Are Dividend Stocks Too Expensive?
Dividend strategies tend to have a strong value tilt and lower price-to-book (P/B) and price-to-earnings (P/E) ratios than the market as a whole. But those strategies can become overvalued. When this occurs – we are currently in such a period – building a high-dividend, low-risk portfolio requires extra care.
Dividend-paying stocks can offer investors consistent income, historical outperformance and lower volatility relative to the market as a whole. In a recent article, I reviewed these characteristics as well as arguments by a number of experts that dividend-focused investing may represent a diluted form of value investing. I concluded that selecting stocks on the basis of dividends is a legitimate strategy, with the caveat that one must also consider measures of valuation such as price-to-earnings and price-to-book ratios.
This article takes up that challenge and shows how to construct a high-dividend portfolio that is “cheap” on a value basis.
Larry Swedroe, director of research for the BAM Alliance, a community of more than 130 independent registered investment advisors, and Mebane Faber, portfolio manager at Cambria Investment Management, have expressed concern that U.S. dividend-paying stocks have become expensive in recent years relative to a broader universe of value stocks. Dividend-focused investing is becoming more popular, with the attendant risk that the historical valuation advantages (e.g., that you are buying stocks with low prices relative to fundamentals) will be diluted or entirely erased. The asset flows into dividend-equity strategies – especially domestic stocks – raise the possibility that dividend investing is a crowded trade.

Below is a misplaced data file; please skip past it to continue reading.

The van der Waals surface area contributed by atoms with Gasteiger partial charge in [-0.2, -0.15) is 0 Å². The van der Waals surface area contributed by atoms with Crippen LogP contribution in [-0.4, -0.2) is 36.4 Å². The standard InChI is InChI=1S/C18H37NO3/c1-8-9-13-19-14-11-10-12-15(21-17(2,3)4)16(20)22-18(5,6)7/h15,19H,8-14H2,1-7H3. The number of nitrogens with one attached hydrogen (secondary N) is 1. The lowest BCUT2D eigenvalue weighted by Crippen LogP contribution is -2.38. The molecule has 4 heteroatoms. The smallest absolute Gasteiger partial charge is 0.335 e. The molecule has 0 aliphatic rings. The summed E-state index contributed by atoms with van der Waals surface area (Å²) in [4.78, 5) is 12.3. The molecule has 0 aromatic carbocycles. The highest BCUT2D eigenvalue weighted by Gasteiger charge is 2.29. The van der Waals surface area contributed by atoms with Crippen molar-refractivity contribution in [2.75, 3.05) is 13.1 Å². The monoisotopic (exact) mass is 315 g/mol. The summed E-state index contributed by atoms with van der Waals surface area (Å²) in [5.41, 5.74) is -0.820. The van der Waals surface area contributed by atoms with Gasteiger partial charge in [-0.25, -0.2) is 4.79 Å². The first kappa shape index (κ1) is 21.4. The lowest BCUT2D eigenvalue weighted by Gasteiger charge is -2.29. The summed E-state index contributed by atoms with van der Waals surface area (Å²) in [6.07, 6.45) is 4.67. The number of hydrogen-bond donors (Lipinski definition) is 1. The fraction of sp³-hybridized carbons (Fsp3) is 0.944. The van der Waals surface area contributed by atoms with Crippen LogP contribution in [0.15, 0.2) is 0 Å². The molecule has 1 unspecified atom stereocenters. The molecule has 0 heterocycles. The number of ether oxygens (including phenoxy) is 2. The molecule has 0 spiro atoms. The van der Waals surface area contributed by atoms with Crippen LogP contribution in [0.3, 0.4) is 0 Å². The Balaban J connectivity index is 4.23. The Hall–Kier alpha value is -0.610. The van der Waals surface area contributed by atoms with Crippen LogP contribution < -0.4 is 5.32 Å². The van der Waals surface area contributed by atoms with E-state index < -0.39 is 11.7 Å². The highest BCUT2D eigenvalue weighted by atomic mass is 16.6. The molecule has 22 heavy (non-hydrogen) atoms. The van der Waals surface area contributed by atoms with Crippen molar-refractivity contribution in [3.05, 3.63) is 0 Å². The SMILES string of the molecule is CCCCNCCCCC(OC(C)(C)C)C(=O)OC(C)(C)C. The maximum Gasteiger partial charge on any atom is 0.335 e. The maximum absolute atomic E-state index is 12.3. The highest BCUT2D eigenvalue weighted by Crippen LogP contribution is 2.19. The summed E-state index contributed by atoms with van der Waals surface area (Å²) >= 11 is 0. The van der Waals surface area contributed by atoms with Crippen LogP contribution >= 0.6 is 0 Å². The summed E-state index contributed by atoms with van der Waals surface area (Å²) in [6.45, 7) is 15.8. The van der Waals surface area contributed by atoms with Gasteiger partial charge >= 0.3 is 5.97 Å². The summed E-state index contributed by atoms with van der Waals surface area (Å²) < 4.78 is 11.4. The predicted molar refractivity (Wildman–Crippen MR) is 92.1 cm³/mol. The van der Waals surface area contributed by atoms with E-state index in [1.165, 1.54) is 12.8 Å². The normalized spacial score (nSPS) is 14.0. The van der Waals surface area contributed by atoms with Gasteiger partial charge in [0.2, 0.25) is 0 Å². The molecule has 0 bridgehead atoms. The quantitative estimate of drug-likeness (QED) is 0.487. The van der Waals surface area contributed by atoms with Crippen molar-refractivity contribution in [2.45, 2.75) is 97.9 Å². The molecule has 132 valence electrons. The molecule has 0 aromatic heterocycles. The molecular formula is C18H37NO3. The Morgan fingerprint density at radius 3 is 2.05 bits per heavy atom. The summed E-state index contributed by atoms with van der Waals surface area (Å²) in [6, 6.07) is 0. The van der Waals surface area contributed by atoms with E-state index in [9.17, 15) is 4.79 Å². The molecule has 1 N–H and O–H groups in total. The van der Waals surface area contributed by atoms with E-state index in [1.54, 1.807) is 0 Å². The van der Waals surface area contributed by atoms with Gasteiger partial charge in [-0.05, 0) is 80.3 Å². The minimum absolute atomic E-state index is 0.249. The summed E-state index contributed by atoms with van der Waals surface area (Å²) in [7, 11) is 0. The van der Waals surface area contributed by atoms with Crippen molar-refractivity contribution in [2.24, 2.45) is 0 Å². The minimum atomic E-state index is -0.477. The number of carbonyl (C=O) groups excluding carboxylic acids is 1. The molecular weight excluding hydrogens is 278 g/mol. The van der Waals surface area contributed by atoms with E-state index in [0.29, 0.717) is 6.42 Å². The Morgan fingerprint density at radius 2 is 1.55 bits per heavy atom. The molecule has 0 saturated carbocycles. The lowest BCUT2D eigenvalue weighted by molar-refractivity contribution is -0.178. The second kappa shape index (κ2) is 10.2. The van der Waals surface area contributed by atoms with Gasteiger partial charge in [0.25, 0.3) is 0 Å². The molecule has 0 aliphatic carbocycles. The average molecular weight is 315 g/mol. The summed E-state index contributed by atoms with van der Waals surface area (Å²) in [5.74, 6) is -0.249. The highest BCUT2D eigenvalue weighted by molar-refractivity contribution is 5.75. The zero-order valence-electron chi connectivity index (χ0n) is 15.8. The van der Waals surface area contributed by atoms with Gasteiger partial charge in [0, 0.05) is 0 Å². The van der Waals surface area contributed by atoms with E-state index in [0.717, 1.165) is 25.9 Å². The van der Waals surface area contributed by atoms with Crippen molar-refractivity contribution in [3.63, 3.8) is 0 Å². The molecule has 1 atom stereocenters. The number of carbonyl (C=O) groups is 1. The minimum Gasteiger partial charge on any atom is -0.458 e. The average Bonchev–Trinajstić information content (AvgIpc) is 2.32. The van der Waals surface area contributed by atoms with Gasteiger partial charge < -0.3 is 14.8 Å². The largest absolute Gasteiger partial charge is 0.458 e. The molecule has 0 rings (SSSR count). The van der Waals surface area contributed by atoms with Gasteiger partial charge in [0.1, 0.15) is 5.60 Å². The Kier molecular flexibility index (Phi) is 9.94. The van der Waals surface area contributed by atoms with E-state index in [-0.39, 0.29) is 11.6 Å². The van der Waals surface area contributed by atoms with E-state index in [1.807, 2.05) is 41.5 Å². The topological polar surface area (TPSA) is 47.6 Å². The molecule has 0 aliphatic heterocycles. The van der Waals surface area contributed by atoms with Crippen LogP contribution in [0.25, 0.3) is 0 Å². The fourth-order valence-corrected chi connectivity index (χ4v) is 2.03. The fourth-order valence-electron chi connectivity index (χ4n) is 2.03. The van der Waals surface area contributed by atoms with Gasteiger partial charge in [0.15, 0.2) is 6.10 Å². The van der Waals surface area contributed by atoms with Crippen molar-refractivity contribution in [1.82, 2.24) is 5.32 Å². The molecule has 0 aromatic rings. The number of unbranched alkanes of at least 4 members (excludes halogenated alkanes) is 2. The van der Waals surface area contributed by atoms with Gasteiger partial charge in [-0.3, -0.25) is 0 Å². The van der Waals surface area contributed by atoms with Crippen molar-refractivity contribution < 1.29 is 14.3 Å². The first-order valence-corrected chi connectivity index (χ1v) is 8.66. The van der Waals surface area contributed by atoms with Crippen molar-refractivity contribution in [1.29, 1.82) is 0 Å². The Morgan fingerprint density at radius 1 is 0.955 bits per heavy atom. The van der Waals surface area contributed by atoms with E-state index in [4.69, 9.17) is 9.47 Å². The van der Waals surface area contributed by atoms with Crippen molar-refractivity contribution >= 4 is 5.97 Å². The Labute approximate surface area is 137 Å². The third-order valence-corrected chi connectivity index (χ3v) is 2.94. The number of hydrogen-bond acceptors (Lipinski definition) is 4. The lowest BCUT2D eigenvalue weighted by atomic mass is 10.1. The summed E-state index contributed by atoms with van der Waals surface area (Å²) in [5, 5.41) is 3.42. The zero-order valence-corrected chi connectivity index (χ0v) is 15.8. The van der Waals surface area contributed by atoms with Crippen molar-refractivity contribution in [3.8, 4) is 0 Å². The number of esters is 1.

Looking beyond the U.S., the story becomes more nuanced. The yields on a range of sectors in a number of regions exceed those of their U.S. counterparts, but these higher yields come with higher risk. Investors will not be well served by simply chasing yield across borders.
I will review the arguments suggesting that the value advantages of dividend-paying stocks have been diluted. I will then address the crucial question for income investors: Is there a population of stocks that have both attractive yields and valuations comparable to traditional value indexes?
U.S. dividend stocks are relatively expensive compared to a value index
In a recent article, Faber (see Figure 7 in the article) looked at the relative valuation of dividend payers. He found that a portfolio of the 20% top dividend-yielding U.S. large-cap stocks since 1963 consistently traded at lower P/E than the S&P 500. This high-dividend portfolio never traded at higher P/E than the S&P 500 until 2008 but has been consistently trading above it since 2011. This simple but compelling analysis demonstrates that portfolios formed exclusively on the basis of dividend yield have become relatively highly priced, at least since 2008, compared to their historical P/E ratios.